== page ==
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Kauai by Helicopter: Hawaii's frontier

Enormous stretches of Kauai remain unexplored by man. Most travelers will be happy to drive to the edge of the Waimea Canyon or take a tour via zodiac to discover the immensity of Na Pali from a safe distance. Fewer still will walk the staggering Kalalau Trail, a bucket list-worthy 11-mile journey along the northern Na Pali coast.

And a small, select few will say ‘screw it’ and book a helicopter.

It’s not such an absurd way to explore an island that’s barely 30 miles across. A glance at a map of Hawaii’s garden island will show you just one main road, extending from Ke’e Beach in the north to Waimea in the south following the eastern shore. Beyond that? Vast untouched wilderness. Miles upon miles of open plains, staggering canyons, waterfalls and rainforests filled with rare and exotic birds and flowers. You’d be hard pressed to penetrate more than a few miles into the lush interior without an Indy fedora and a sturdy 4WD. From the air though, every secret can be uncovered.

Na Pali Coast from the air. Picture: Julian Fong

Kauai is a green giant blanketed by dense forest. From above you can begin to understand how barely 5% of the island is developed. Our first highlight is Manawaiopuna Falls, otherwise known as Jurassic Park Falls after featuring prominently in the 1993 film and the 2015 reboot. We slowly loop towards the falls, giving everyone a chance to see the water tumble into the abyss. Our pilot follows the river upstream to Kāhili Falls, as series of picture perfect drops cut through the wilderness.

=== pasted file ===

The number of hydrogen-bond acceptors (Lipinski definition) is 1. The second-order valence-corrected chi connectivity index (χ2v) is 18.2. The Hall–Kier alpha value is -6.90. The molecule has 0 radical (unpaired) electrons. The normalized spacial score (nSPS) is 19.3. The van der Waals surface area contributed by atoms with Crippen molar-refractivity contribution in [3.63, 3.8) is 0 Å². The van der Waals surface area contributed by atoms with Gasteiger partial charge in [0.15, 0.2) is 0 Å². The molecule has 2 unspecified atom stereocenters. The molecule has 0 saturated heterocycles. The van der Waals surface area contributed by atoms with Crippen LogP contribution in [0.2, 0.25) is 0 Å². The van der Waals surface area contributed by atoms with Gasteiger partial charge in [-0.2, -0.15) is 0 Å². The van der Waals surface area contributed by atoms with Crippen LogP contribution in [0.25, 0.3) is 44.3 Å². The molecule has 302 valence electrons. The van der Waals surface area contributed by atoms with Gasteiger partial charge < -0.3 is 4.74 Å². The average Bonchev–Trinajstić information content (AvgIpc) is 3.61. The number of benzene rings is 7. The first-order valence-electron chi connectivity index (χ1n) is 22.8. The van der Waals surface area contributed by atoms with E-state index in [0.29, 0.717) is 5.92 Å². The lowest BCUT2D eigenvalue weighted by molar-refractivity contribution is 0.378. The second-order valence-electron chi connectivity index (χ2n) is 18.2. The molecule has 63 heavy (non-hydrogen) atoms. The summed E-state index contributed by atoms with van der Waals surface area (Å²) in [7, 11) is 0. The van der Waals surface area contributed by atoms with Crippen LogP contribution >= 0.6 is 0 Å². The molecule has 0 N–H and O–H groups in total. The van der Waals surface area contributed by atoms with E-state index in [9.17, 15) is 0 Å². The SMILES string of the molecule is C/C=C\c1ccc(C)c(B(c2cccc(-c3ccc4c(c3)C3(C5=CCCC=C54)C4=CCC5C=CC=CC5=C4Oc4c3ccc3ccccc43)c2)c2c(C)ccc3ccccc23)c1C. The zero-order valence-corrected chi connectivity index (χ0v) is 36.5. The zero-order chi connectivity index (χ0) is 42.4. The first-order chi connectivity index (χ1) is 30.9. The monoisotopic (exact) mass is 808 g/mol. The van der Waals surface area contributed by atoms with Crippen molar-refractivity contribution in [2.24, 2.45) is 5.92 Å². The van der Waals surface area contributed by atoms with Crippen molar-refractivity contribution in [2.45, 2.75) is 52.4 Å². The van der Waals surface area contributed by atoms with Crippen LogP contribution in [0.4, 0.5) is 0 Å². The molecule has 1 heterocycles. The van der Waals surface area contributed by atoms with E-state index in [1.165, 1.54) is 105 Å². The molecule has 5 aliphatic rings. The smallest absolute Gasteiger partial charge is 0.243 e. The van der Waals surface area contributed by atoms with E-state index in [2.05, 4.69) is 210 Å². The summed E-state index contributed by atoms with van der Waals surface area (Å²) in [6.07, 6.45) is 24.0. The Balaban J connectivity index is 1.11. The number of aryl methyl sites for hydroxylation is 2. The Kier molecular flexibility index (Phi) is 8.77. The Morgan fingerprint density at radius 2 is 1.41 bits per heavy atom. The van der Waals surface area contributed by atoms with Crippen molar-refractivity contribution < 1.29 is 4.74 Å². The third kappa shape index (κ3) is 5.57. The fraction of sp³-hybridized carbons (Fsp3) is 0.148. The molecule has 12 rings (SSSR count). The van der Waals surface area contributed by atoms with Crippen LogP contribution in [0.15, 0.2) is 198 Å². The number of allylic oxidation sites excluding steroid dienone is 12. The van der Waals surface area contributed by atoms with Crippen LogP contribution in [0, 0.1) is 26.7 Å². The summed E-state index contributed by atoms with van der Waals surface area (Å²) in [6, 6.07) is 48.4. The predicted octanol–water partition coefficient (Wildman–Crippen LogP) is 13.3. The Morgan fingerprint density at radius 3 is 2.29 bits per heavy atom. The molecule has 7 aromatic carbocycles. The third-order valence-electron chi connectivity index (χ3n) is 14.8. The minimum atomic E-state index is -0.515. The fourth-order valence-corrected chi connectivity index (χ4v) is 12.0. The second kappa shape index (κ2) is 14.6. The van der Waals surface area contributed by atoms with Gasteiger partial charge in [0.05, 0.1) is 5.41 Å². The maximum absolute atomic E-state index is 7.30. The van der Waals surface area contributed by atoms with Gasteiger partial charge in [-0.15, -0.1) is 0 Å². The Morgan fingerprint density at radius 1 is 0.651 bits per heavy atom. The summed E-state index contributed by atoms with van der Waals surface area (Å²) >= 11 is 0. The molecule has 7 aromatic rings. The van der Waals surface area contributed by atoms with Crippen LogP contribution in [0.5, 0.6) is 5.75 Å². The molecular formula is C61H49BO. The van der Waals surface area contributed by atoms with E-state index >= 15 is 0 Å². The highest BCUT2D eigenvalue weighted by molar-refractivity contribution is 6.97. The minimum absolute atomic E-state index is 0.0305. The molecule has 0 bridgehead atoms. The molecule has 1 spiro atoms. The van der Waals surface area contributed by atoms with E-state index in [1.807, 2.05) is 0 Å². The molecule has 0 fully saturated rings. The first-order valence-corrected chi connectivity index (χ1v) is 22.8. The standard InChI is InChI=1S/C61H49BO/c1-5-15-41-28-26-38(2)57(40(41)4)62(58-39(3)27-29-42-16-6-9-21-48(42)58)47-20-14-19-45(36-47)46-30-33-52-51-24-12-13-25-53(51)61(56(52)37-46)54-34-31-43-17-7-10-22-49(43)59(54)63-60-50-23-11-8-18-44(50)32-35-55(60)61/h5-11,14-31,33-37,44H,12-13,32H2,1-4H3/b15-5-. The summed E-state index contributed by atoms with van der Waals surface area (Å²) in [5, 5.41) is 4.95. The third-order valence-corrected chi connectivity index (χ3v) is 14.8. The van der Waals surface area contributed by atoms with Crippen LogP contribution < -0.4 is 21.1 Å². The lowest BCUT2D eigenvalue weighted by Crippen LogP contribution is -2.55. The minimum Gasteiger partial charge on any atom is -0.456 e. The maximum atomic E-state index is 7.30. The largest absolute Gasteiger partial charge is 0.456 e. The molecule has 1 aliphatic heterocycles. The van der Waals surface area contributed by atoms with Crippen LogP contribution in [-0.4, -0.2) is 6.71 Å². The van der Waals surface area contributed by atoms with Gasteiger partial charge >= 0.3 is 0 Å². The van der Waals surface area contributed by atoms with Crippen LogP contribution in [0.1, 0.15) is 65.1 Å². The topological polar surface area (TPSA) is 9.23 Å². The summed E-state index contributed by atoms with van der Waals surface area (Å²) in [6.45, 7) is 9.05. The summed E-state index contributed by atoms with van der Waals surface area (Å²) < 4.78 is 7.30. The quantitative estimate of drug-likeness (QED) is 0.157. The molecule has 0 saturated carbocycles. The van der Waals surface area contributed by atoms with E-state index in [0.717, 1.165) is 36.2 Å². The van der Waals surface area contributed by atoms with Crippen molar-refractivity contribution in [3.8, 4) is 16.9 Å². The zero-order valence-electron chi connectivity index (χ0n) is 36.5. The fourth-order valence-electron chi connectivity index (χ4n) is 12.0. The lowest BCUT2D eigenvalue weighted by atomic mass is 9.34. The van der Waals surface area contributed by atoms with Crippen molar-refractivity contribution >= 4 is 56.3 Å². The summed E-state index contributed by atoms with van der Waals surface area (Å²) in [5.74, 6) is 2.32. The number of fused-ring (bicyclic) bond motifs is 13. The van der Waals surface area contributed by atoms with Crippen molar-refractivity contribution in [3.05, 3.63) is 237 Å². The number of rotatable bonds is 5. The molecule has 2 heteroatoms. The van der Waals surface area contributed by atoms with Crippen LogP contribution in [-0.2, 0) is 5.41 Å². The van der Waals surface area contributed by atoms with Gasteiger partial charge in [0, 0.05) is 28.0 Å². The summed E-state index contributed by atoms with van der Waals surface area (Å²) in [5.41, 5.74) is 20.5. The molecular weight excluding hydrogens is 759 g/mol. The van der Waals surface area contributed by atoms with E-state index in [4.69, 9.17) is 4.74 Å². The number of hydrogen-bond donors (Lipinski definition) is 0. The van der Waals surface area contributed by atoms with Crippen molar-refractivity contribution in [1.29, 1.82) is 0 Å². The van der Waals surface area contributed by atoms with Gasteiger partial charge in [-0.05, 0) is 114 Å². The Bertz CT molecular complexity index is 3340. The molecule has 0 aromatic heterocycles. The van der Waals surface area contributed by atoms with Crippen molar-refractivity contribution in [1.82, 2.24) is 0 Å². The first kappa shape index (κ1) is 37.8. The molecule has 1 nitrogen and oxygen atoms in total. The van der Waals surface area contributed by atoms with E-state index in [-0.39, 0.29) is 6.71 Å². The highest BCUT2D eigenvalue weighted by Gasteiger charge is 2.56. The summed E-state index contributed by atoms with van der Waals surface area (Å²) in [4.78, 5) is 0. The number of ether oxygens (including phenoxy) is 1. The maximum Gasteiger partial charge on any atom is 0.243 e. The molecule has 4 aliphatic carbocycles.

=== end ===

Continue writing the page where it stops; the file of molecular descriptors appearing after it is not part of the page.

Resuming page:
Deeper we venture, into the Waimea Canyon, the ‘Grand Canyon of the Pacific’. The rocky red martian landscape drops thousands of feet below us, deep brown earth a far cry from the verdant greens we had become used to. We swoop low to see the Mountains goats cling to the cliffs.

Barely a moment later we’re on the coast heading for the famed Na Pali coast.

Nothing can quite prepare you for the visual spectacle. A feast of colour, from green to ocre, then white sand and turquoise ocean, fills our windows like a pastel painting. Thousands of paper thin ridgelines fall sharply towards the ocean. Each corresponding valley weathered my millenia of rain and wind. Our pilot flies low over the ridges, and our stomach falls through the floor when we see the immense drop on the other side. What a rush.

It’s easy to see why no overland route has ever been created. And I’m glad to be honest. We might possess the technology to cut great holes through the coast like Swiss cheese, but the moment we do the magic will be lost. Until then it remains a mystery; one of America’s final frontiers.

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